Modern entertainment payroll for the project economy
My chat with Ali Javid, Cofounder & CEO of Wrapbook
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Today’s chat combines two of my interests: fintech and entertainment.
I have previously spoken to the founders of a dialect-based streaming service and a digital content production studio in India. Both of those conversations focused on the entertainment world's business and product sides.
Today’s chat with Wrapbook’s CEO, Ali, is about the administrative side of the entertainment world. The cast and crew for movies and shows are paid for their work by the production companies. Wrapbook has built a payroll offering specialized for Hollywood. Under the hood, it creates a professional graph of actors, producers, agents, and projects.
“Our mission is to improve the prosperity of the project economy through better financial services,” Ali told me.
Wrapbook in the Hollywood sense
I thought the company was named after directors saying, “Let’s wrap it up!” to end shooting for the day.
I was wrong!
Ali said, “At the end of production, there’s a physical binder that gets created—it’s called a Wrapbook. In that binder, you put all your onboarding documents, payroll documents, and receipts. The company is named after that book because we're replacing it.”
Wrapbook, the company
In Hollywood, the studio or production company is in charge of everything from start to finish, whether a show, movie, or commercial. Each project has hundreds of people working on a project-by-project basis.
So what does Wrapbook do?
“Wrapbook makes paying cast and crew seamless, smart, and secure,” Ali told me.
They are digitizing the physical Wrapbook.
They have two types of users.
Production companies: “We onboard and handle timesheets, wage calculations, payments, insurance, and termination through Wrapbook. We also provide amazing reporting, production accounting, and integrations into the major accounting solutions to make production accountants’ jobs a breeze”, Ali said.
Cast and crew: “We make their lives easier by giving them profiles that follow them from job to job, so they’re not constantly filling out the same tax forms for each new project.”
Here’s what he thinks about their mission :
“We provide tools to free both sides to focus on their craft of telling compelling stories! We want to empower them to create amazing narratives that move humanity forward—it’s deeply powerful.”
State of software adoption in Hollywood
Ali told me to picture a pyramid. The top of that pyramid is a consumer watching a movie. As you move down the pyramid, there are steps to get to a movie or show—coming up with an idea for a movie, writing the script, assembling your crew, shooting it, and editing it.
He told me, “The closer you move to the consumer, the more investment has been historically in technology. As you get farther away from the consumer—towards the production of that film—there is a gap in investment in technology, and the processes start to look more similar to how films were made in the 20th century.”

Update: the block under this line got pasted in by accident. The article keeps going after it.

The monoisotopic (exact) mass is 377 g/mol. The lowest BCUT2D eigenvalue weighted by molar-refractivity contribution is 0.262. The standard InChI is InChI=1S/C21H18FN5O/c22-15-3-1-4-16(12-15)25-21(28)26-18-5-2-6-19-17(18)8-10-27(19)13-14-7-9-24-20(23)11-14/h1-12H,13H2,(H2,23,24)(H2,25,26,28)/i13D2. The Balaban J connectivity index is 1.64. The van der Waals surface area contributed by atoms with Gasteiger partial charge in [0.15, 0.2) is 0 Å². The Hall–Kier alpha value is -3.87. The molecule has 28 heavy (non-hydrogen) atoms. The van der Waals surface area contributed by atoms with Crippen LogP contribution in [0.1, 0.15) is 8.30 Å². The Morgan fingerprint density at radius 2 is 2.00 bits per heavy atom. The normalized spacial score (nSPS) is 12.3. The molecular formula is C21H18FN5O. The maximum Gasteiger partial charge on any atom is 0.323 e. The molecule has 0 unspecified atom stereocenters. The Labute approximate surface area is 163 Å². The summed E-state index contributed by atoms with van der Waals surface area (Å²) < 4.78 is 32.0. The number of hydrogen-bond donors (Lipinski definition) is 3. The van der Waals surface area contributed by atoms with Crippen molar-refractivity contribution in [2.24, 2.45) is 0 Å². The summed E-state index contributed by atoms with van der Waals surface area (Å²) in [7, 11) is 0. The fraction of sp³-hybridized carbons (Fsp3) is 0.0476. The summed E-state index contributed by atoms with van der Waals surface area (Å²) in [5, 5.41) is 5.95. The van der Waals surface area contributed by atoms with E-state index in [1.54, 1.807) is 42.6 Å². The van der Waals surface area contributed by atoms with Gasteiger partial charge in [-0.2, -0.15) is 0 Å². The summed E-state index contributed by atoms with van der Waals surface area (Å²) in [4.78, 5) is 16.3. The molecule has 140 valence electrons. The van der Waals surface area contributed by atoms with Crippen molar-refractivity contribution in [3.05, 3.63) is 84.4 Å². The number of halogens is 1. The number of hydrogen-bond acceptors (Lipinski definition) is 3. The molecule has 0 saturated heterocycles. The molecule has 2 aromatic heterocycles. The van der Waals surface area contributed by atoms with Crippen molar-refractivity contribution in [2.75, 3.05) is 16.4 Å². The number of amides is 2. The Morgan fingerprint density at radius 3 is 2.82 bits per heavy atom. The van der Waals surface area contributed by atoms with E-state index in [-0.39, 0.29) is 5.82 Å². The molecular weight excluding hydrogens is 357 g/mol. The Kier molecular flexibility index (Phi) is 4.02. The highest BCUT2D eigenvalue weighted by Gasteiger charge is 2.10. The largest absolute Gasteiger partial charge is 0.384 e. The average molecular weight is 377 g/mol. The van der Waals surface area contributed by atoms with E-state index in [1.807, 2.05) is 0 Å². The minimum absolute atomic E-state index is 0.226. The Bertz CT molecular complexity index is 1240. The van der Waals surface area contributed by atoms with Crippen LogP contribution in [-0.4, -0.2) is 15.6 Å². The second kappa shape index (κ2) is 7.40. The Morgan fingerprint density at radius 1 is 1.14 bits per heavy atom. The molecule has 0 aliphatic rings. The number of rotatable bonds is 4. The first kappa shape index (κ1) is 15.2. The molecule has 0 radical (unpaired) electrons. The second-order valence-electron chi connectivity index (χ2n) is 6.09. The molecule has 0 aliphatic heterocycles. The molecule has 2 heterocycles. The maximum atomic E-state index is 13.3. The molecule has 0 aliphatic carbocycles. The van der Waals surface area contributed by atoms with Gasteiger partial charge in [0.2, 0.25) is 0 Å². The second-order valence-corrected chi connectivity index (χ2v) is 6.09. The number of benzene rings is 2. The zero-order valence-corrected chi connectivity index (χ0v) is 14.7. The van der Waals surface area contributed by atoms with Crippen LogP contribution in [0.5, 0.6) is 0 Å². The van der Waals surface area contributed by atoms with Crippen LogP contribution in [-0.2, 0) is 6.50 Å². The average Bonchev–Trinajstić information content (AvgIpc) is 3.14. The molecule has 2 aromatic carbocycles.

He says the back end of production is very manual—paper timecards and hiring people to chase paperwork.
“Without software, you end up re-typing all the information in a hundred places. A budget for a movie can be a hundred million dollars, and figuring out how much you spend in a week is complicated. It’s hard to offer better benefits to your workers.”
Need for a vertical payroll solution
It’s easy to wonder what is so special about Hollywood payroll.
“The only people who ask this question are from outside entertainment,” Ali told me.
On horizontal payroll providers: “Imagine using an existing vendor where you have to hire and terminate a hundred percent of your employees weekly. Everything would break. There’s also the challenge of paying people according to union rules specific to Hollywood,” he said. “You need to have the payroll company calculate the wages, the residuals, the pension, and health, and only entertainment-specific payroll companies can do that.”
Union contracts in Hollywood
“Union agreements define how production companies pay cast and crew. Most of the industry is unionized. For every vertical, there are agreements set up by unions. Production companies sign the agreements before working with the members and becoming signatories”, Ali told me.
I was surprised to learn about how these contracts work.
Detailed: “If you travel, your wages change; if you stay overnight, your wages change. If you skip lunch, your wages change. If you shoot outside the 30-mile radius around LA, your wages change”, he said.
Offline: “Historically, you hired these expert paymasters who’ve been doing it for 15 years—and they have specialized knowledge. It’s hard for anyone to calculate this stuff because the agreements are not online. We hired the people who wrote the contracts and the paymasters who have been doing this for 15 years and paired them with engineers to build software.”
Relationship with the users
The software that full-time employees use to access pay stubs and benefits is tied to the employer.
Wrapbook doesn’t have that dynamic.